Also called boreal forest; cold and severe winters with acidic and nutrient-poor soil.
Boreal Forest
Region of coniferous forest in NE hemisphere, south of Tundra
Temperate Rainforest
Coniferous biome with cool weather, dense fog, and high precipitation.
Monoculture
Single-species agriculture.
Temperate Deciduous Forest
Forest biome in temperate areas with modest rainfall. Topsoil rich in organic matter, clay lower layer, broad-leaved hardwood trees, lose foliage annually.
Leach
Filter below or permeate quickly
Salinity
Concentration of dissolved salts such as NaCl in a body of water.
Phytoplankton
Free-floating photosynthetic algae and cyanobacteria that form the base of food webs.
Zooplankton
Non-photosynthetic protozoa and larvae.
Plankton
Microscopic organisms capable of vertical migration.
Thermal Stratification
The temperature changes sharply with depth in temperate lakes – this is called T.S.
Thermocline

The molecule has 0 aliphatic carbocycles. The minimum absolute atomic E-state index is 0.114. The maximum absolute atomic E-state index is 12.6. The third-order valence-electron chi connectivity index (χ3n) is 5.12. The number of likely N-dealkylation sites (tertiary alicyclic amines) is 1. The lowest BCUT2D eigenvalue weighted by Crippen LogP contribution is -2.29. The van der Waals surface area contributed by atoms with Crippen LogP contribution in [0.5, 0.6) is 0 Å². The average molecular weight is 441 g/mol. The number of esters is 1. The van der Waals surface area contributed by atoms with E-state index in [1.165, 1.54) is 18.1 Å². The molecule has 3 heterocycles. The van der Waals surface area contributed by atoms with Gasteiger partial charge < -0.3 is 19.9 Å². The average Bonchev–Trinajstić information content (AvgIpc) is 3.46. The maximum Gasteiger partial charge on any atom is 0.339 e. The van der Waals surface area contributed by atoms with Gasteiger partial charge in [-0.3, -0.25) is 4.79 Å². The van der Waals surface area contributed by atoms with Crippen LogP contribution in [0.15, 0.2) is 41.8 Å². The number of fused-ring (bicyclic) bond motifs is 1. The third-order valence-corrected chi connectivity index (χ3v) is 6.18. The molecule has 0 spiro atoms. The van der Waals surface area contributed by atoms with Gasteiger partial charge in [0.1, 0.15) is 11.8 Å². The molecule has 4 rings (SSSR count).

In the summer, cooler and denser water remains at the bottom of the lake separated from warm, less dense water above by THIS abrupt temperature transition.
Fall Turnover
Cooling and sinking of water to attain uniform temperature that occurs due to falling temperature in autumn.
Spring Turnover
Surface water sinks and bottom water rises to mix when the ice melts during a ‘turnover’ or water during spring.
Barrier Reef
A literal barrier in the form of a reef that separates lagoon from the sea. Largest: Great Barrier Reef in Australia
Neritic Province
Part of pelagic environment that overlies the ocean floor from the shoreline to a depth of 200m.
Euphotic zone
Comprises of the upper reaches of the pelagic environment. Phytoplankton – Zooplankton – Nekton – Carnivorous Nekton
Oceanic Province
Overlies the ocean floor at depths greater than 200m. Largest marine environment. Cold, no sun, high hydrostatic pressure.
Marine show
Organic debris that drifts down from upper and lighted regions of oceanic province. Benefits organisms of oceanic province.
Comprehensive Everglades Restoration Plan
Plan to supply clean water to Everglades and south Florida by (a)reduced phosphorous from runoff bc sugar farmers will clean it up (b)Marshes to clean runoff (c)Re-engineered canals, levees, pumps to restore natural flow of water.